‘I’m the happiest person in the world right now,” says Dave Haywood, one-third of country superstars Lady Antebellum. “It’s the last night of the tour and we’re in London playing the O2!”
Haywood is right to marvel. Despite having sold more than 18m records back home in the US and garnering seven Grammy awards, here in Britain “Lady A” have yet to score a No 1 album and their highest placed single, 2010’s Need You Now, reached only No 15.
But as the ever-expending Country to Country festival – held annually at this venue – has proved, the once-maligned genre is growing in popularity on this side of the Atlantic, and Lady Antebellum are a big reason why. Their unashamedly MOR blend of country, pop and rock has seduced a young audience lured by Taylor Swift’s crossover success, and the Nashville trio are welcomed like conquering heroes.
Easing into the jaunty Downtown, vocalists Hillary Scott and Charles Kelley are resplendent in blood red – leopard print and lumberjack-plaid respectively – and look as thrilled as Haywood to be here. “It’s gonna be tough getting me off the stage tonight,” Kelley admits, his rough-hewn, everyman voice playing against Scott’s plaintive but powerful innocence as they glide through Our Kind of Love and emote over Dancin’ Away With My Heart.
Their slick, sentimental brand of country has taken a soulful turn with latest album Heart Break and the horn stamps of You Look Good add a sultry punch to the cloying niceness. But Lady Antebellum’s overzealous band – featuring two guitarists and a keyboardist – too often ride roughshod over the three-piece harmonies at the heart of their success, and it’s a relief when only Scott, Kelley, and Haywood on piano team up for the stripped-down Hurt.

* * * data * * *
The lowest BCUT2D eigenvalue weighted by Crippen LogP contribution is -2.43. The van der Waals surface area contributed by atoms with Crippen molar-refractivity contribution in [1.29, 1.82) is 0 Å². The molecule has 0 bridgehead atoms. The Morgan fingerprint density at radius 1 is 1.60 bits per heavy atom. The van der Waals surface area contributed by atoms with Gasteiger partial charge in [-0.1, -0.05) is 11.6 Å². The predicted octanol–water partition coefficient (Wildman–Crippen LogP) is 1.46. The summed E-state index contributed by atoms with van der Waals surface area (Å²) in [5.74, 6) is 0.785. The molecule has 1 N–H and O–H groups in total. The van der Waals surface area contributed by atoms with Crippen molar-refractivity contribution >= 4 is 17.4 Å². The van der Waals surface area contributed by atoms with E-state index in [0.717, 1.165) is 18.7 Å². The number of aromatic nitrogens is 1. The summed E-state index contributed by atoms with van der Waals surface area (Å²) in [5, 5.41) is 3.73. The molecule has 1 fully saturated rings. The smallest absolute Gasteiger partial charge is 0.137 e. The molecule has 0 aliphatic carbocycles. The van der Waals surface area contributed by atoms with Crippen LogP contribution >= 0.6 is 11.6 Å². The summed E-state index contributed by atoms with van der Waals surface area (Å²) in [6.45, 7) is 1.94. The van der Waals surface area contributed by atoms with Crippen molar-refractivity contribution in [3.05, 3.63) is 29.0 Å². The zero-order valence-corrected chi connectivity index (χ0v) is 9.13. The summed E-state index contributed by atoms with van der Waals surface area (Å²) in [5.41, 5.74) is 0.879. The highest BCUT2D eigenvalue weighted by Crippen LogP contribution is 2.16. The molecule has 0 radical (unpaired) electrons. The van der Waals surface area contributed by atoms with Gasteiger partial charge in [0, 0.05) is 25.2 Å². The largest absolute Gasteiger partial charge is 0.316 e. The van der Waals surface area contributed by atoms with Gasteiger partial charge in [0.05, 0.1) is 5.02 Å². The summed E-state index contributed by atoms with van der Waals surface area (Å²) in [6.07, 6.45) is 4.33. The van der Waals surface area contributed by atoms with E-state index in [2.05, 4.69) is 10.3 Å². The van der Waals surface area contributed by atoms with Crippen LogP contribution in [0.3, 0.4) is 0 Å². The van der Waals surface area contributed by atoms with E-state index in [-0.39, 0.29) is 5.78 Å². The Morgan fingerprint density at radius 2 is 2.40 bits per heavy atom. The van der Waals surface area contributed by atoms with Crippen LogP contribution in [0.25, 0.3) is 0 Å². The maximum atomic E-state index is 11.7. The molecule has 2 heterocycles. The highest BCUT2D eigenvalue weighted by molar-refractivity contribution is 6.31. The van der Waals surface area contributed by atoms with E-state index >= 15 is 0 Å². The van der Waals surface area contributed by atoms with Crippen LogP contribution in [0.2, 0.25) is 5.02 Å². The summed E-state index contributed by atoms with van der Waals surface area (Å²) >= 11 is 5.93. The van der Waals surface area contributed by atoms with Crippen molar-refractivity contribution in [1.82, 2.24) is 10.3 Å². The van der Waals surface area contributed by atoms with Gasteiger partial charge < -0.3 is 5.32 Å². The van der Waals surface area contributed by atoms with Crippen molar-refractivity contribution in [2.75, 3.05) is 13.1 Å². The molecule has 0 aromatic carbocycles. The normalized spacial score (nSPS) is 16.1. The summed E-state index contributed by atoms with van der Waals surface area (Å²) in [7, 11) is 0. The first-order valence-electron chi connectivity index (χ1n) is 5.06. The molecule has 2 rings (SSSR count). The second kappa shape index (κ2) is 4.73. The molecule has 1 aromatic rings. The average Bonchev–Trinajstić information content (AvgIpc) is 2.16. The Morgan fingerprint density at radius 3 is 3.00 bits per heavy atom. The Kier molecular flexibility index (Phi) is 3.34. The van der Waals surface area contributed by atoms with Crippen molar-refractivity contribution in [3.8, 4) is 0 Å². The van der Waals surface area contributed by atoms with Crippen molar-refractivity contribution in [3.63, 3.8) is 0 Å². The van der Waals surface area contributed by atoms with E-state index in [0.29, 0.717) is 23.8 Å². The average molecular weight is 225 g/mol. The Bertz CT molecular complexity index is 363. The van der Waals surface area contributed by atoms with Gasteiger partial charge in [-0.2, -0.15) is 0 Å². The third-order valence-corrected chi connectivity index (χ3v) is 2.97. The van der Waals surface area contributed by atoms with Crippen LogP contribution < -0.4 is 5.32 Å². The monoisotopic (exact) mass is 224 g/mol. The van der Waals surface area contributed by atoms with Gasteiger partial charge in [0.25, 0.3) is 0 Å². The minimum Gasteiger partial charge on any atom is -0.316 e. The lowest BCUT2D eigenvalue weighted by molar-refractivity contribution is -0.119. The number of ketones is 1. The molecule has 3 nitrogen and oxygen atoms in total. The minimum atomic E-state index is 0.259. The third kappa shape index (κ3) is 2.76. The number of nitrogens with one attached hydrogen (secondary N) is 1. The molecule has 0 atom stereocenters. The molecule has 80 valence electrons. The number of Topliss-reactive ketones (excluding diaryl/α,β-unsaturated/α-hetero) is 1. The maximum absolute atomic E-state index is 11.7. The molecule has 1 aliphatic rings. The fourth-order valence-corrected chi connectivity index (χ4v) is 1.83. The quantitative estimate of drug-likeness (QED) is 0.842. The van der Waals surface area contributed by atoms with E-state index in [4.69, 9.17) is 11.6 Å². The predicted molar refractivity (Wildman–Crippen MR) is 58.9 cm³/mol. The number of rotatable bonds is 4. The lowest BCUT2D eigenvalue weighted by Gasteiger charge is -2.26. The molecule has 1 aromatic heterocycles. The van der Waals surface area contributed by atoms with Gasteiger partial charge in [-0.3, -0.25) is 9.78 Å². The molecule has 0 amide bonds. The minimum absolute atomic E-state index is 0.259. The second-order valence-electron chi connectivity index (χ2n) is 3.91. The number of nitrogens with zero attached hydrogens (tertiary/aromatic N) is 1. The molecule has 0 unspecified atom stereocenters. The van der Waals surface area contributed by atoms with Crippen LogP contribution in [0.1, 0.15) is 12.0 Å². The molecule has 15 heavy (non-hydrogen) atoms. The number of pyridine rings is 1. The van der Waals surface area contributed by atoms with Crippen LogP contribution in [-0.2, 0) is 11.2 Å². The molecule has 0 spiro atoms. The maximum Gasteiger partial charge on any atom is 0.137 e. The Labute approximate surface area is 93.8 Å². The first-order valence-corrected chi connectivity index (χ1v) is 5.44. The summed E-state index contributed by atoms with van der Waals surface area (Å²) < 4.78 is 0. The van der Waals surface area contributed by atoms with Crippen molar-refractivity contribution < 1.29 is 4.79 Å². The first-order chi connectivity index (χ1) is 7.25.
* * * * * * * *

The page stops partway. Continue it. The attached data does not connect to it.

Support acts Kelsea Ballerini and Brett Young guest on a cover of Shania Twain’s You’re Still the One. It’s all very cosy as Kelley repeatedly coos over pregnant Scott and she watches like an indulgent mother while he strides into the crowd during Love Don’t Live Here. But the scant recognition of the recent Las Vegas massacre is offhand and, in the light of that tragedy, the decision to play Good Time to Be Alive seems questionable.
Paying tribute to Tom Petty with Learning to Fly, Kelley acknowledges Petty’s initial success came in the UK. “You made Tom Petty cool,” he says. The same can’t be said for Lady Antebellum, but they deserve the affection they’ve palpably won.